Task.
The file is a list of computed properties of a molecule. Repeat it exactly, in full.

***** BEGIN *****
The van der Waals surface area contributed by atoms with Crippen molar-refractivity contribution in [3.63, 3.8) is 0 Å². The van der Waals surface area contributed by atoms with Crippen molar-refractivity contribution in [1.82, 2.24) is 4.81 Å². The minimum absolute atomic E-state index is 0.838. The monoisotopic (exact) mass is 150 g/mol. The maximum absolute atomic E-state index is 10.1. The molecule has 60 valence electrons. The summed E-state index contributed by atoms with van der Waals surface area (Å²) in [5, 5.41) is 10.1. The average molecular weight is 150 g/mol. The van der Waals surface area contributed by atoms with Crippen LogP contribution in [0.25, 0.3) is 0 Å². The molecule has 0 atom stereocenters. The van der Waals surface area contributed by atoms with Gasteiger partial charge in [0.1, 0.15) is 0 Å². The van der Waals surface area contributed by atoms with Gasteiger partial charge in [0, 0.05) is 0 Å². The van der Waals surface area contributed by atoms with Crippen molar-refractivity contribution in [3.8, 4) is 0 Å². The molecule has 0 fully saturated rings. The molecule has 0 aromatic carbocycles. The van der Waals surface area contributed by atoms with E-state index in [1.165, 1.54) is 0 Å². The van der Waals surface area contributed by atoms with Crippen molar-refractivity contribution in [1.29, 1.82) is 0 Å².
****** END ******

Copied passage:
The van der Waals surface area contributed by atoms with Crippen molar-refractivity contribution in [3.63, 3.8) is 0 Å². The van der Waals surface area contributed by atoms with Crippen molar-refractivity contribution in [1.82, 2.24) is 4.81 Å². The minimum absolute atomic E-state index is 0.838. The monoisotopic (exact) mass is 150 g/mol. The maximum absolute atomic E-state index is 10.1. The molecule has 60 valence electrons. The summed E-state index contributed by atoms with van der Waals surface area (Å²) in [5, 5.41) is 10.1. The average molecular weight is 150 g/mol. The van der Waals surface area contributed by atoms with Crippen LogP contribution in [0.25, 0.3) is 0 Å². The molecule has 0 atom stereocenters. The van der Waals surface area contributed by atoms with Gasteiger partial charge in [0.1, 0.15) is 0 Å². The van der Waals surface area contributed by atoms with Gasteiger partial charge in [0, 0.05) is 0 Å². The van der Waals surface area contributed by atoms with Crippen molar-refractivity contribution in [3.8, 4) is 0 Å². The molecule has 0 fully saturated rings. The molecule has 0 aromatic carbocycles. The van der Waals surface area contributed by atoms with E-state index in [1.165, 1.54) is 0 Å². The van der Waals surface area contributed by atoms with Crippen molar-refractivity contribution in [1.29, 1.82) is 0 Å².